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Concert band (Piccolo, Flute 1/2, Oboe 1/2, English Horn, Bassoon 1/2, Bb Clarinet 1, Bb Clarinet 2, Bb Clarinet 3, Bass Clarinet, Alto Saxophone 1/2, Tenor Saxophone, Baritone Saxophone, Bb Trumpet 1, Bb Trumpet 2/3, Horn 1/3, Horn 2/4, Trombone 1, Trombone 2, Bass Tr) - grade 4
Composed by Steven Barton. Band Music. Score and parts. Duration 10:00. Published by C. Alan Publications (CN.11770).
Item Number: CN.11770
Welcome to Holland is a tone poem that tells a specific story. It is composed in five main sections: I. Conception and Anticipation; II. Celebration of Birth, Hopes, and Dreams; III. Lullaby for the Newborn; IV. Grief and Devastation; and V. Rediscovary of Hope and Love.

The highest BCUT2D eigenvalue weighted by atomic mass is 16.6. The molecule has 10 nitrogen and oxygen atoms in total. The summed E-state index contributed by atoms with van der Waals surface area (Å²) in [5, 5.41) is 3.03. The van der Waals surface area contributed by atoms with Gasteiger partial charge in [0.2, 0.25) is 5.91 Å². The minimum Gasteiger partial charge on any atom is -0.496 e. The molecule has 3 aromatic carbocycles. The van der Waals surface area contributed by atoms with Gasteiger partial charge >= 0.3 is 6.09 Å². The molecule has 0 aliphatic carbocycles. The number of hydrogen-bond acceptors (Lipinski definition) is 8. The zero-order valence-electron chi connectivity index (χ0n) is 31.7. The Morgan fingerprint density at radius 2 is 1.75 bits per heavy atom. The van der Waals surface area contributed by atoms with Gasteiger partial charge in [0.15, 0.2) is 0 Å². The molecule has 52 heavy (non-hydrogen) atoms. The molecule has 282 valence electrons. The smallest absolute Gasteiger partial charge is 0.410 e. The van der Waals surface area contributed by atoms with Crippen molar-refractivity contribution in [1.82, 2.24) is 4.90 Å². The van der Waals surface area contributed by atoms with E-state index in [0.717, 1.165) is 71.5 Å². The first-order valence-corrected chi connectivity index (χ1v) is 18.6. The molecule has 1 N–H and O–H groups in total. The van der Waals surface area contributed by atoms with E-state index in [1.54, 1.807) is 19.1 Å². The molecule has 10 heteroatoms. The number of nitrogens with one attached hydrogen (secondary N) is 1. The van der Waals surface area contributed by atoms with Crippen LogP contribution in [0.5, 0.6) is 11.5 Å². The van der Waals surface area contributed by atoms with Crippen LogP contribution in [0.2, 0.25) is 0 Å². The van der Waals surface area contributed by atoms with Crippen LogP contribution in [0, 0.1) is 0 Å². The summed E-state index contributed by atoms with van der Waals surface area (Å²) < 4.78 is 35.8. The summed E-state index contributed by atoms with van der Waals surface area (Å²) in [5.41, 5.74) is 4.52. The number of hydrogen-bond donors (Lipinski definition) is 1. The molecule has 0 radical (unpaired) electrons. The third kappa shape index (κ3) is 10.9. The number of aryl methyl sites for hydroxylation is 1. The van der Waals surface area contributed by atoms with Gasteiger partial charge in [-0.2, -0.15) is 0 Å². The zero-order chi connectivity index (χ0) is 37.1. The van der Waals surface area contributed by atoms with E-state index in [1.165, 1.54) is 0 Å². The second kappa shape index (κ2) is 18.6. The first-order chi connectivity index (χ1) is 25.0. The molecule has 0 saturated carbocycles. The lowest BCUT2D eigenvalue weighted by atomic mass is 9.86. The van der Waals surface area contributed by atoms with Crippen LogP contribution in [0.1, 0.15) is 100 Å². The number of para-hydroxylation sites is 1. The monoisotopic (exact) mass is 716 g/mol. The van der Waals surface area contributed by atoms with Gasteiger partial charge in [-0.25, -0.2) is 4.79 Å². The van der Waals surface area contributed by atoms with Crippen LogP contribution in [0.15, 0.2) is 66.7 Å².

Welcome to Holland is a tone poem that tells a specific story. It is composed in five main sections: I. Conception and Anticipation; II. Celebration of Birth, Hopes, and Dreams; III. Lullaby for the Newborn; IV. Grief and Devastation; and V. Rediscovery of Hope and Love. The themes of the first three sections are very simple and childlike, centering on the universal innocence of the interval of the minor third. Harmonies are likewise simple, functional, and non-complex in an effort to reflect the basic and simple desires of all parents for their unborn children. In the midst of all of these happy and contented feelings is the foreshadowing of the unseen and unexpected event about to unfold. The number 21 figures prominently in this work, which begins with a 21-bar phrase. The 21st measure provides the first hint that something is amiss. This is all unnoticed in the excitement and joy of birth. The lullaby is reflective of the deep love of a new life and the calm that is unsuspecting of the coming storm. It is the last such moment of pure peace and contentment. The grief and devastation at the news that things are not as they seemed is as real as the shock of the death of a loved one, only now the loved one lost is the long-cherished dreams and expectations. This section is introduced by the sound of a heart that is not beating, as it should, with a rush of blood through incomplete ventricular walls. The chaos that ensues is that of parents trying to understand and trying to cope, finally leading to physical and emotional exhaustion. The final section begins with a slow awakening to new possibilities, the realization that positives can arise from a morass of negatives and that those seemingly insurmountable negatives might be conquered by the unconditional love of a newborn. Finally, a new set of dreams and expectations is discovered, obviously different from the first, but just as exciting. The return of the Celebration and Lullaby themes demonstrates the merger of the old hopes and dreams with the new. Reality is never far away, as is shown by the metric bump in the twenty-first measure of this section, and one never completely forgets that the road is now a different one. However, there is always hope in the future with new goals to achieve and victories to be won. As the Special Olympics Oath says, "Let me win. If I cannot win, let me be brave in the attempt." - Steven Barton.